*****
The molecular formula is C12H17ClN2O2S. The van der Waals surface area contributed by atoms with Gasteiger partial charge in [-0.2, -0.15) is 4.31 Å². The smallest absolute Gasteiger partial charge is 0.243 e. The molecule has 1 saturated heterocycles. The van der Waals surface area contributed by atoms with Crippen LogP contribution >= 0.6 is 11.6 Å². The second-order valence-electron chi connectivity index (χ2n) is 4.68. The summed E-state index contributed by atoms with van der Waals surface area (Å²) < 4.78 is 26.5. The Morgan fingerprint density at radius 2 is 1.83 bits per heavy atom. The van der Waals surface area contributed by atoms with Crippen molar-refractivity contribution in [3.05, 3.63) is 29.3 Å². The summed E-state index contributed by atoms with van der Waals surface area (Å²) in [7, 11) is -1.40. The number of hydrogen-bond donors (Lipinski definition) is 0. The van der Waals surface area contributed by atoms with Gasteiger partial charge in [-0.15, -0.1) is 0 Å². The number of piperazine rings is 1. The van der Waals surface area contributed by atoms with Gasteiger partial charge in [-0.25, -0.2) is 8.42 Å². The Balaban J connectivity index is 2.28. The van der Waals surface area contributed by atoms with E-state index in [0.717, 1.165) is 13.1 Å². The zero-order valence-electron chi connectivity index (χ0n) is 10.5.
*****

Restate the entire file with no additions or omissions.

The molecular formula is C12H17ClN2O2S. The van der Waals surface area contributed by atoms with Gasteiger partial charge in [-0.2, -0.15) is 4.31 Å². The smallest absolute Gasteiger partial charge is 0.243 e. The molecule has 1 saturated heterocycles. The van der Waals surface area contributed by atoms with Crippen LogP contribution >= 0.6 is 11.6 Å². The second-order valence-electron chi connectivity index (χ2n) is 4.68. The summed E-state index contributed by atoms with van der Waals surface area (Å²) < 4.78 is 26.5. The Morgan fingerprint density at radius 2 is 1.83 bits per heavy atom. The van der Waals surface area contributed by atoms with Crippen molar-refractivity contribution in [3.05, 3.63) is 29.3 Å². The summed E-state index contributed by atoms with van der Waals surface area (Å²) in [7, 11) is -1.40. The number of hydrogen-bond donors (Lipinski definition) is 0. The van der Waals surface area contributed by atoms with Gasteiger partial charge in [-0.15, -0.1) is 0 Å². The number of piperazine rings is 1. The van der Waals surface area contributed by atoms with Gasteiger partial charge in [-0.25, -0.2) is 8.42 Å². The Balaban J connectivity index is 2.28. The van der Waals surface area contributed by atoms with E-state index in [0.717, 1.165) is 13.1 Å². The zero-order valence-electron chi connectivity index (χ0n) is 10.5.